Film Review: Rough Night (USA, 2017) brings plenty of laughs from a strong cast in a disjointed dark comedy

Lazily touted in headlines as “The Hangover for women” by writers who couldn’t possibly find another film to compare it to from the last decade (Bachelorette or Bridesmaids immediately come to mind, both of which were also compared to The Hangover at the time of release – hell, even Bad Moms was!), Rough Night is a dark comedy bringing together three of the funniest actors working today – Jillian Bell (Workaholics, 22 Jump Street), Ilana Glazer (Broad City) and Kate McKinnon (SNL, Office Christmas Party) – alongside the talented Zoë Kravitz and Scarlett Johansson, for a stab at the “let’s see how bad things can get for our lovable main characters on a night out” genre.

The film takes us away on a Bachelorette weekend with our five leading stars, where Jess (Johansson) plays the bride-to-be, and a confusingly young political candidate. As their night develops, the quintet of College friends accidentally kill a male stripper (not unlike in Very Bad Things), and rather than go to prison, they decide they need to get rid of the body – because that plan always work. As the friends scuffle, not unlike in Bridesmaids (in fact, exactly like in Bridesmaids), some Weekend at Bernie’s-esque moments ensue and plenty of laughs are had – even though by the time the death takes place, the audience seems unsure what’s funny anymore. It could be fair to say the scene served as the most potent tonal shift since those teenagers discovered what was really going on in Hostel. Or it would have, if the cast wasn’t so hilarious.

Though the film follows plenty of familiar tropes, the film succeeds on the strength of its cast. Jillian Bell serves as the film’s standout, able to deliver laughs in scenes that really shouldn’t be that funny – a fact unsurprising for any fans of her work in Workaholics. Kate McKinnon is also as hilarious as ever, while Australian audiences will either be greatly offended or amused by her stab at the Aussie accent. It’s fair to say most will sit in the latter category, though any claim that she “nailed it” is truly mislead (but besides the point anyway).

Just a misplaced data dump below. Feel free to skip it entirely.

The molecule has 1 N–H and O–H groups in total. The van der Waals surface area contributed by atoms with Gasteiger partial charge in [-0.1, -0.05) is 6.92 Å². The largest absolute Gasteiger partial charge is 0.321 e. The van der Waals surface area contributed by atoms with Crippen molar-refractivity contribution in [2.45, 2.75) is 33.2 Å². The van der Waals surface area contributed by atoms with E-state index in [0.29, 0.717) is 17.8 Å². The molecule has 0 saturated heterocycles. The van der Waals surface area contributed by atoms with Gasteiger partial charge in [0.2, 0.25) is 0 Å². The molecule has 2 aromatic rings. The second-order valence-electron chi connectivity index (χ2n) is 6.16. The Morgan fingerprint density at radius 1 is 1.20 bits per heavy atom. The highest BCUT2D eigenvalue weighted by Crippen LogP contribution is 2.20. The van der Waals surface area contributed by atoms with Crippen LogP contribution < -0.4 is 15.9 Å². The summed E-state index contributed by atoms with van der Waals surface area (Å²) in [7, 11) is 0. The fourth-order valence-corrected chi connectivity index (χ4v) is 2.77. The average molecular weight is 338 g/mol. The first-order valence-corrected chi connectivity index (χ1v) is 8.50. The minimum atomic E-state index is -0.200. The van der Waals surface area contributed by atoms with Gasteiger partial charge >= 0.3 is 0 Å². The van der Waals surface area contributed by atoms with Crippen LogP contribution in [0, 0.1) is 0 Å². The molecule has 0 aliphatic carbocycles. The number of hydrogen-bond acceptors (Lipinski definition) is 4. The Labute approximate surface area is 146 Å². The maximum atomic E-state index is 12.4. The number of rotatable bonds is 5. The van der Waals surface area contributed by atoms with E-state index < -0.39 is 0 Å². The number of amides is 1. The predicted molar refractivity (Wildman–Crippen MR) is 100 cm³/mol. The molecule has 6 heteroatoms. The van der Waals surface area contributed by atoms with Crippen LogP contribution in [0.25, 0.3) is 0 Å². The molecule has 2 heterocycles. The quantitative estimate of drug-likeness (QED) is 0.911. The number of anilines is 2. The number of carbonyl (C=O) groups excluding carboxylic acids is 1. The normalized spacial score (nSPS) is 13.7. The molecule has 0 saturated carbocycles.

Ty Burrell (Modern Family) and Demi Moore guest as the sexually adventurous neighbours of the Miami party house, and add some great moments, for Burrell’s makeup alone – though for a film that didn’t worry about the R-Rating on a language front, their scenes were surprisingly PG. You’ll see what I mean when you see the film, but let’s just say they leave most of it to your imagination.

While the main plot line develops, Jess’s husband-to-be Peter (Paul W. Downs, who co-wrote the film with director and fellow Broad City scribe Lucia Aniello), is at his Bachelor party, a wine tasting with his group of rather boring friends, including an under-utilised Eric Andre, in a reasonably exaggerated subversion of the sexes. A miscommunication over the phone leads Peter to think that Jess has broken up with him, which sets him to a quest down the coast to Miami to try and win her back. The film is at its weakest when it jumps to Peter’s developing situation, which feels at odds with the tone and pace of the rest of the film, leaving the whole piece feeling slightly disjointed. It’s not that it’s not entertaining, more that it’s just too… silly. And for a film that already sits with a pretty ridiculous scenario, and features a death that already serves a massive tonal shift, the scenes prove unnecessary.

While Rough Night succeeds in bringing plenty of laughs, thanks to its hilarious cast and some well placed scenarios (an early moment in the airport was a stroke of genius), ultimately the film is a disjointed dark comedy that wants to exist in a genre populated by strokes of genius like Fargo, but is relegated to the likes of Bachelorette and, yes, The Hangover. Sure, it never pretended to be anything it wasn’t, and being in this category isn’t a bad thing, you can’t help but feel like they slightly missed the mark in the execution. But then again, if you’re just looking for a few laughs, you won’t go wrong here.

Make sure you stay to the end of the credits, too  – a surprisingly important (and pretty hilarious) scene is tucked away at the end you won’t want to miss.


Rough Night is in cinemas today.